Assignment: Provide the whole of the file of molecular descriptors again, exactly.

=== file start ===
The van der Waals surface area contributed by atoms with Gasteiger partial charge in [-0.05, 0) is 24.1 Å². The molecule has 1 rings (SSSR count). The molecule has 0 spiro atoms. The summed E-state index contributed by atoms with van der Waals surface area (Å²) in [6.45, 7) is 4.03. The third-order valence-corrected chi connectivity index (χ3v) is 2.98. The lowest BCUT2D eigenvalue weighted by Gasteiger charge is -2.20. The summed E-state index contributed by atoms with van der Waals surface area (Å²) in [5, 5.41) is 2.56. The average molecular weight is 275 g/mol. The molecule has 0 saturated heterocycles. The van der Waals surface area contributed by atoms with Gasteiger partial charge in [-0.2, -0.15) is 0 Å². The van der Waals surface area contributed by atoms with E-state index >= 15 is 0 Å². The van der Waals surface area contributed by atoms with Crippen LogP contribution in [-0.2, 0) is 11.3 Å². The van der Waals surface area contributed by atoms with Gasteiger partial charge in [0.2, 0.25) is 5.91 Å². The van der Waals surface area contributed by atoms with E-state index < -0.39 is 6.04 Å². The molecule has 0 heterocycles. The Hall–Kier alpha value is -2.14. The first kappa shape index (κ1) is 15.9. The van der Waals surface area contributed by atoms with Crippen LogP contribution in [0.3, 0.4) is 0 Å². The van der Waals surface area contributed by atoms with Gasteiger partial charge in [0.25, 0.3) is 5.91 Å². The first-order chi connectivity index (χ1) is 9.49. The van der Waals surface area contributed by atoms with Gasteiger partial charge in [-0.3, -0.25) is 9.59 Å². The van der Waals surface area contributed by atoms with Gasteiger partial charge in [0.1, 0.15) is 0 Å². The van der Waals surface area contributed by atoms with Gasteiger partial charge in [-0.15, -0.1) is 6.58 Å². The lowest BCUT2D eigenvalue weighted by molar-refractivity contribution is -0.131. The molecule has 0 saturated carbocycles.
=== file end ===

The van der Waals surface area contributed by atoms with Gasteiger partial charge in [-0.05, 0) is 24.1 Å². The molecule has 1 rings (SSSR count). The molecule has 0 spiro atoms. The summed E-state index contributed by atoms with van der Waals surface area (Å²) in [6.45, 7) is 4.03. The third-order valence-corrected chi connectivity index (χ3v) is 2.98. The lowest BCUT2D eigenvalue weighted by Gasteiger charge is -2.20. The summed E-state index contributed by atoms with van der Waals surface area (Å²) in [5, 5.41) is 2.56. The average molecular weight is 275 g/mol. The molecule has 0 saturated heterocycles. The van der Waals surface area contributed by atoms with Gasteiger partial charge in [-0.2, -0.15) is 0 Å². The van der Waals surface area contributed by atoms with E-state index >= 15 is 0 Å². The van der Waals surface area contributed by atoms with Crippen LogP contribution in [-0.2, 0) is 11.3 Å². The van der Waals surface area contributed by atoms with Gasteiger partial charge in [0.2, 0.25) is 5.91 Å². The van der Waals surface area contributed by atoms with E-state index < -0.39 is 6.04 Å². The molecule has 0 heterocycles. The Hall–Kier alpha value is -2.14. The first kappa shape index (κ1) is 15.9. The van der Waals surface area contributed by atoms with Crippen LogP contribution in [0.3, 0.4) is 0 Å². The van der Waals surface area contributed by atoms with Gasteiger partial charge in [0.25, 0.3) is 5.91 Å². The first-order chi connectivity index (χ1) is 9.49. The van der Waals surface area contributed by atoms with Gasteiger partial charge in [-0.3, -0.25) is 9.59 Å². The van der Waals surface area contributed by atoms with Gasteiger partial charge in [0.1, 0.15) is 0 Å². The van der Waals surface area contributed by atoms with Gasteiger partial charge in [-0.15, -0.1) is 6.58 Å². The lowest BCUT2D eigenvalue weighted by molar-refractivity contribution is -0.131. The molecule has 0 saturated carbocycles.